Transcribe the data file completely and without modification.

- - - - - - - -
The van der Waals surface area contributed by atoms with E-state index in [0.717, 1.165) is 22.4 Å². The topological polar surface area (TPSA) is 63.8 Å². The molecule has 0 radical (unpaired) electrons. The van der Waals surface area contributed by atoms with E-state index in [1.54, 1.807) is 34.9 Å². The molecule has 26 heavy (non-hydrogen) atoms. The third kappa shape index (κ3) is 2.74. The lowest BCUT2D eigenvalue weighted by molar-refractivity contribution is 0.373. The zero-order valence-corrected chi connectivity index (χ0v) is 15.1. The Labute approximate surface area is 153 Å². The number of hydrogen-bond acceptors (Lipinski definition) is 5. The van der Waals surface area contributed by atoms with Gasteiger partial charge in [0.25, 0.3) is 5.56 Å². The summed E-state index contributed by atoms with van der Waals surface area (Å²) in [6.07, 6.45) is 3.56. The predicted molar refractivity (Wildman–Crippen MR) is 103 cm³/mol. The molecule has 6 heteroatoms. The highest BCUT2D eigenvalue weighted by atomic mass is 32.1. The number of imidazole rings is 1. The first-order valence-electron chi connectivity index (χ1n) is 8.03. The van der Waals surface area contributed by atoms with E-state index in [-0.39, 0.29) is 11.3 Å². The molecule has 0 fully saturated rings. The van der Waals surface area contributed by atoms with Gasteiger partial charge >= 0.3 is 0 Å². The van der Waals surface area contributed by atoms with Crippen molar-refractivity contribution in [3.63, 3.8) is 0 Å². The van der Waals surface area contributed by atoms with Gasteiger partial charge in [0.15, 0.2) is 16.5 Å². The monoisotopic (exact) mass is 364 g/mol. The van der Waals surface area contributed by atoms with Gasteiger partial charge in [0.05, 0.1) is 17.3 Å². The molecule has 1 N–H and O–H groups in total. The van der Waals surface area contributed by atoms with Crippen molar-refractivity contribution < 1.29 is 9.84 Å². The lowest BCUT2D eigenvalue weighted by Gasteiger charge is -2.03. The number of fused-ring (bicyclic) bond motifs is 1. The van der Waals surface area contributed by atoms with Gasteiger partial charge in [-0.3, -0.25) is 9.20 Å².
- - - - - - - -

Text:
The van der Waals surface area contributed by atoms with E-state index in [0.717, 1.165) is 22.4 Å². The topological polar surface area (TPSA) is 63.8 Å². The molecule has 0 radical (unpaired) electrons. The van der Waals surface area contributed by atoms with E-state index in [1.54, 1.807) is 34.9 Å². The molecule has 26 heavy (non-hydrogen) atoms. The third kappa shape index (κ3) is 2.74. The lowest BCUT2D eigenvalue weighted by molar-refractivity contribution is 0.373. The zero-order valence-corrected chi connectivity index (χ0v) is 15.1. The Labute approximate surface area is 153 Å². The number of hydrogen-bond acceptors (Lipinski definition) is 5. The van der Waals surface area contributed by atoms with Gasteiger partial charge in [0.25, 0.3) is 5.56 Å². The summed E-state index contributed by atoms with van der Waals surface area (Å²) in [6.07, 6.45) is 3.56. The predicted molar refractivity (Wildman–Crippen MR) is 103 cm³/mol. The molecule has 6 heteroatoms. The highest BCUT2D eigenvalue weighted by atomic mass is 32.1. The number of imidazole rings is 1. The first-order valence-electron chi connectivity index (χ1n) is 8.03. The van der Waals surface area contributed by atoms with E-state index in [-0.39, 0.29) is 11.3 Å². The molecule has 0 fully saturated rings. The van der Waals surface area contributed by atoms with Gasteiger partial charge >= 0.3 is 0 Å². The van der Waals surface area contributed by atoms with Crippen molar-refractivity contribution in [3.63, 3.8) is 0 Å². The van der Waals surface area contributed by atoms with Gasteiger partial charge in [0.15, 0.2) is 16.5 Å². The monoisotopic (exact) mass is 364 g/mol. The van der Waals surface area contributed by atoms with Gasteiger partial charge in [0.05, 0.1) is 17.3 Å². The molecule has 1 N–H and O–H groups in total. The van der Waals surface area contributed by atoms with Crippen molar-refractivity contribution < 1.29 is 9.84 Å². The lowest BCUT2D eigenvalue weighted by Gasteiger charge is -2.03. The number of fused-ring (bicyclic) bond motifs is 1. The van der Waals surface area contributed by atoms with Gasteiger partial charge in [-0.3, -0.25) is 9.20 Å².